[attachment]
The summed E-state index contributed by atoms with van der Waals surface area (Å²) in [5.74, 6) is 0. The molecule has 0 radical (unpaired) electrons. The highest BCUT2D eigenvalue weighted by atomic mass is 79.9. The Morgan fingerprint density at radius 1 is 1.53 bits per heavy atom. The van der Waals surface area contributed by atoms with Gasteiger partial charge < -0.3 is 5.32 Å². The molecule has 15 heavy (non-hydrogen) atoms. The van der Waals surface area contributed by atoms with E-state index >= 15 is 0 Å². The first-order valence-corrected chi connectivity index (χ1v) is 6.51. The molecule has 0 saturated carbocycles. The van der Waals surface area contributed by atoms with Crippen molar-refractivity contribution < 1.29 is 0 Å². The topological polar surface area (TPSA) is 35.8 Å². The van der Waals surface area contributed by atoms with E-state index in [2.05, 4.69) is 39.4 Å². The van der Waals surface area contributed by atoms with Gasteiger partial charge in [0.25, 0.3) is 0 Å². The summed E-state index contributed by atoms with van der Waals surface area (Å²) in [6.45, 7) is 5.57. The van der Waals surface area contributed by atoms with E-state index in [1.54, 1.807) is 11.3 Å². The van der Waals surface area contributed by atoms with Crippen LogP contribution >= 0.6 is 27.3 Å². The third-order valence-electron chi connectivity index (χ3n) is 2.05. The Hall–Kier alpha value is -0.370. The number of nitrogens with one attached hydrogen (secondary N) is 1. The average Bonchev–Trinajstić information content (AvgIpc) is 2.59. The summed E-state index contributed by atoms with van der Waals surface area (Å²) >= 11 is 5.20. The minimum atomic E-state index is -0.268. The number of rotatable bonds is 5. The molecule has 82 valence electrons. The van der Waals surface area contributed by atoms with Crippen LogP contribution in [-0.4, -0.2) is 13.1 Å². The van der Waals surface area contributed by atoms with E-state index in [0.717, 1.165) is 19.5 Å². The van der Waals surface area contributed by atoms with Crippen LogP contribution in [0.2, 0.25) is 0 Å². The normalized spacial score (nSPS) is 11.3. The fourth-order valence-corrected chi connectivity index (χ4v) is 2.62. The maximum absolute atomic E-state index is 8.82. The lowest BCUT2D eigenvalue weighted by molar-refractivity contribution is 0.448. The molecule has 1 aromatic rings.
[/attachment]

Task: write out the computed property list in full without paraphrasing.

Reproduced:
The summed E-state index contributed by atoms with van der Waals surface area (Å²) in [5.74, 6) is 0. The molecule has 0 radical (unpaired) electrons. The highest BCUT2D eigenvalue weighted by atomic mass is 79.9. The Morgan fingerprint density at radius 1 is 1.53 bits per heavy atom. The van der Waals surface area contributed by atoms with Gasteiger partial charge < -0.3 is 5.32 Å². The molecule has 15 heavy (non-hydrogen) atoms. The van der Waals surface area contributed by atoms with E-state index >= 15 is 0 Å². The first-order valence-corrected chi connectivity index (χ1v) is 6.51. The molecule has 0 saturated carbocycles. The van der Waals surface area contributed by atoms with Crippen molar-refractivity contribution < 1.29 is 0 Å². The topological polar surface area (TPSA) is 35.8 Å². The van der Waals surface area contributed by atoms with E-state index in [2.05, 4.69) is 39.4 Å². The van der Waals surface area contributed by atoms with Gasteiger partial charge in [0.25, 0.3) is 0 Å². The summed E-state index contributed by atoms with van der Waals surface area (Å²) in [6.45, 7) is 5.57. The van der Waals surface area contributed by atoms with E-state index in [1.54, 1.807) is 11.3 Å². The van der Waals surface area contributed by atoms with Crippen LogP contribution >= 0.6 is 27.3 Å². The third-order valence-electron chi connectivity index (χ3n) is 2.05. The Hall–Kier alpha value is -0.370. The number of nitrogens with one attached hydrogen (secondary N) is 1. The average Bonchev–Trinajstić information content (AvgIpc) is 2.59. The summed E-state index contributed by atoms with van der Waals surface area (Å²) >= 11 is 5.20. The minimum atomic E-state index is -0.268. The number of rotatable bonds is 5. The molecule has 82 valence electrons. The van der Waals surface area contributed by atoms with Crippen LogP contribution in [-0.4, -0.2) is 13.1 Å². The van der Waals surface area contributed by atoms with E-state index in [0.717, 1.165) is 19.5 Å². The van der Waals surface area contributed by atoms with Crippen LogP contribution in [0.2, 0.25) is 0 Å². The normalized spacial score (nSPS) is 11.3. The fourth-order valence-corrected chi connectivity index (χ4v) is 2.62. The maximum absolute atomic E-state index is 8.82. The lowest BCUT2D eigenvalue weighted by molar-refractivity contribution is 0.448. The molecule has 1 aromatic rings.